SAN JOSE, Calif. - Spurred by tax incentives and a belief computer chip demand will continue to grow, Intel Corp. said Monday it will spend $3 billion to build a factory in Chandler and another $105 million to convert an inactive New Mexico plant into a temporary test facility.
The new factory - or "fab" - will create up to 1,000 new Intel jobs over the next several years, the company said. Another 3,000 people are expected to be hired during its construction at the company's site in Chandler. Intel currently employs 9,000 people in Arizona.
"This investment represents a significant commitment to our future as a company, the community within Arizona and to our nation," said Bob Baker, senior vice president and general manager of Intel's Technology and Manufacturing Group.
Construction will begin immediately. Once completed in the second half of 2007, the facility known as Fab 32 will become the Santa Clara company's sixth factory that produces chip wafers that are about 12 inches in diameter. The other operating factories are in Oregon, Ireland and New Mexico, with others currently under construction in Ireland and Arizona.
The company declined to comment on its other growth plans. Recently, officials in Israel and India have indicated the company plans to build factories or other facilities in their countries, but Intel has refused to confirm the news.
The new Arizona factory will be about 1 million square feet, including roughly 184,000 square feet of clean-room space. It will be used to build the microprocessor brains of personal computers as well as other chips.
"It's the modern-day equivalent of building the pyramids, but we have to build it in 18 to 24 months - and we have to be on budget," Baker said.
The Arizona Legislature this year enacted a tax relief measure intended to entice the new Intel plant and other major business investments in new or existing plants.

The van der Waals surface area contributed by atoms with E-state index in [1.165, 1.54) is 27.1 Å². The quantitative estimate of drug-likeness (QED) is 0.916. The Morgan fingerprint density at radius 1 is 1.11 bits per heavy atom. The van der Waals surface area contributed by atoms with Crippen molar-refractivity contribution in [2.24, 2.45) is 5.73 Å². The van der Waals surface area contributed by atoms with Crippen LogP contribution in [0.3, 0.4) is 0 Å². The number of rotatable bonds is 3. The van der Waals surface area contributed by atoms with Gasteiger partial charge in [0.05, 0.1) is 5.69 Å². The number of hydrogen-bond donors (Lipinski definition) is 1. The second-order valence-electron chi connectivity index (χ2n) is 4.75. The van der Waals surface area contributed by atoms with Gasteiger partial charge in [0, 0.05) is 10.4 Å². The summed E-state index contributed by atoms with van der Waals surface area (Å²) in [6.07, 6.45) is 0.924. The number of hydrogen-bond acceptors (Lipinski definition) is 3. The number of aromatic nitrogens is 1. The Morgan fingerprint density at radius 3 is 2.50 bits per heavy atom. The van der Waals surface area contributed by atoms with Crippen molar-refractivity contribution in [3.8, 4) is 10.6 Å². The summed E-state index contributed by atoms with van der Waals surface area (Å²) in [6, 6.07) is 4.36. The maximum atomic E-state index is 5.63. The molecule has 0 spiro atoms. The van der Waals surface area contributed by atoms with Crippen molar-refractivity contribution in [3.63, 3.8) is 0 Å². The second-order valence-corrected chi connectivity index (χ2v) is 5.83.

The measure, signed into law May 20 by Gov. Janet Napolitano, creates a new optional formula that businesses can use to reduce their state income taxes in Arizona. At Napolitano's insistence, the change takes effect only if companies commit at least $1 billion in capital investment projects.
Intel and major Arizona business groups lobbied for the change.
State Rep. Steve Huffman, a Tucson Republican who championed the tax measure in the Arizona Legislature, said the change was "absolutely critical" to Intel's selection of the Arizona site though not the only factor.
"When you make intelligent decisions to encourage business investment, it pays off every time," he said.
Baker also credited the legislative action.
"The decision to build Fab 32 in Arizona was not an easy one," he said. "The decision was made easier because of tax reform recently implemented in Arizona. It helped create a stable environment for this kind of investment."
Arizona tax officials estimated that the optional formula will cost the state $8 million in its first year and gradually increase to $150 million annually once fully implemented. Supporters said the analysis didn't include tax revenue from the creation of hundreds of high-paying jobs or other economic activity produced by projects enticed to the state by the change.
Intel also announced plans to convert an inactive fab in Rio Rancho, N.M., to a temporary component test facility for the next two years. It's expected to result in another 300 jobs to be added to the New Mexico site during that period.
Shares of Intel fell 23 cents to close at $26.52 Monday on the Nasdaq Stock Market.